Tasawar Awan, owner of Magoo's California Pizza, dispalys one of his pizzas in the kitchen of his restaurant in Indianapolis, Wednesday, Sept. 7, 2011. Awan, a Pakistani, has lived in central Indiana since 2006. The restaurant is halal, so it follows Muslim dietary restrictions, but features items like Chicken Tikka Pizza and kabobs. Indiana Muslims have emerged from their mosques and private lives in the 10 years since the Sept. 11 attacks to become more visible members of their communities. / AP Photo/Michael Conroy
It was a Tuesday evening in August 2010 when a 21-year-old art student from suburban New York hailed a taxi cab on a Manhattan street, carrying a couple of notebooks, an empty bottle of scotch and a folding knife. After asking the cabbie if he was a Muslim, the student, Michael Enright, muttered "consider this a checkpoint" before slashing at the driver's neck and eventually fleeing through the car window.
The driver, Ahmed H. Sharif, survived with relatively minor injuries. Enright, who had actually visited Afghanistan earlier that year as part of a group aiming to promote interfaith dialogue, was arrested and charged with a hate crime.
The attack may well have been the most acute example of anti-Islamic sentiment last summer, but it was hardly the only one. For months, a debate raged over the plan to build an Islamic center within several blocks of the World Trade Center site - with critics weighing in from around the country, including some family members of 9/11 victims. In Florida, the Rev. Terry Jones threatened to burn a Quran if the proposed site wasn't moved. (Efforts to block the center's approval failed and Jones, though he backed away from his initial threat, went through with a Quran-burning in March after finding the Muslim holy book guilty of crimes against humanity in a televised "trial.")
In the wake of the 9/11 terror attacks, American Muslims have had a complicated relationship with their own country. According to a Pew Research Center study, more than half - 55 percent - say it's been more difficult being Muslim in the U.S. since 9/11, yet almost the same exact number - 56 percent - report being satisfied with the way things are going in the country.
"It's a mixed bag," Ibrahim Cooper, spokesman for the Council on American-Islamic Relations said.
"Yes, it's easy to be a Muslim in America as far as religious freedom, but there's a sense of being under greater scrutiny."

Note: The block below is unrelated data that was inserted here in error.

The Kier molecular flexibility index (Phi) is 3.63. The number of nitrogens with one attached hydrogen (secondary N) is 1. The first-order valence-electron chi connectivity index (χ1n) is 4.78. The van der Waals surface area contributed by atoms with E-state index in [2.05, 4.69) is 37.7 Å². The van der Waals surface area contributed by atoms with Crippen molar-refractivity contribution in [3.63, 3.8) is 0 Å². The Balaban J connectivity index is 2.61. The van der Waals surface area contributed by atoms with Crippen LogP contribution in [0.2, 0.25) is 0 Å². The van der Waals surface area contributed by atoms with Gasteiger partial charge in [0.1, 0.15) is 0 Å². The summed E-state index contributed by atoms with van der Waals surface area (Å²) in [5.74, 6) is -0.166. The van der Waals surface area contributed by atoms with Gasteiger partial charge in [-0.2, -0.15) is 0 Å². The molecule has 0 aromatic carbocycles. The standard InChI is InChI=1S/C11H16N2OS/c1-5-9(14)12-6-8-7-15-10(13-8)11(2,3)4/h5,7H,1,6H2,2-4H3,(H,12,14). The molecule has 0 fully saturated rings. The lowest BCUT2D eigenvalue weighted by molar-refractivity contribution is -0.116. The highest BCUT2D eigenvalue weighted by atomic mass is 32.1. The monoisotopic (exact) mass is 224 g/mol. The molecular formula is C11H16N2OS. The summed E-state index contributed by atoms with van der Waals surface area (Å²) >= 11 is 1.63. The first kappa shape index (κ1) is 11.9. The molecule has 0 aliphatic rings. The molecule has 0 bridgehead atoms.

Just last month, the Associated Press reported that the NYPD, with the help of the CIA, has been aggressively monitoring Muslim communities in New York and beyond, placing clandestine officers in neighborhoods in an effort to glean intelligence about possible security threats- tactics that have drawn accusations of profiling, though they have been defended by city officials, including Mayor Michael Bloomberg.
In March, Rep. Peter King launched a series of controversial hearings on Islamic radicalism in U.S. Muslim communities - hearings that were characterized by some as a witch hunt, though King, R-NY, defended them as important to understanding threats to Muslim communities and the country at large.
There are also examples from the fringe - Terry Jones' Quran-burning and opponents of the construction of a Tennessee mosque questioning Islam's standing as a legitimate religion in court.
Americans largely agree that Muslims face greater scrutiny in the country - a recent CBS News/New York Times poll found that 78 percent think Muslims and Arab-Americans are unfairly singled out.
But the statistics also show just how much of a "mixed bag" life in the U.S. can be for Muslims. According to the Pew study, while 56 percent of Muslims think most other Muslims want to adopt the American way of life, just 33 percent of the general public agrees (51 percent see Muslims as wanting to remain distinct from the mainstream) - highlighting a gap in how American Muslims perceive themselves and how they are perceived by others.
And while, according to the CBS News/New York Times poll, 73 percent of Americans report no negative feelings toward Muslims after 9/11, a sizable and at times vocal minority - 25 percent - do. Thirty-three percent believe American Muslims are sympathetic toward terrorists.
But for however mixed the numbers may be or controversial some of the rhetoric may get, there are positive signs. After hate crimes spiked in the months following 9/11, they've dropped by 31 percent from 2002 through 2009, according to FBI data.
And there are encouraging stories of Muslims finding friendship and acceptance in communities throughout the country. In Cordova, Tenn., just outside Memphis, Dr. Bashar Shala began constructing an Islamic center right across the street from Heartsong Church two years ago. The pastor, Steve Stone, put up a sign welcoming them to the community and even made his church available to his new neighbors during Ramadan while their center was under construction.
As reported on "The Early Show," both sides have built such a relationship that they're now planning to build a park using property from both sides of the street and host events together like a recent Labor Day party.
Church member Lee Raines is perhaps a symbol of some Americans' evolving attitudes.
"I was anti(-Islam) at first, big-time," he admitted. "To me it was a religion of hate. And with 9/11, I just kind of lost it."
But unlike 20 other church members who left Heartsong, Raines decided to give his neighbors a chance.
"They're normal people just like me and you," Raines said. "They have families, they've got kids, you know, they're running around, they enjoy sports just like I did, you know, they do the same things we do."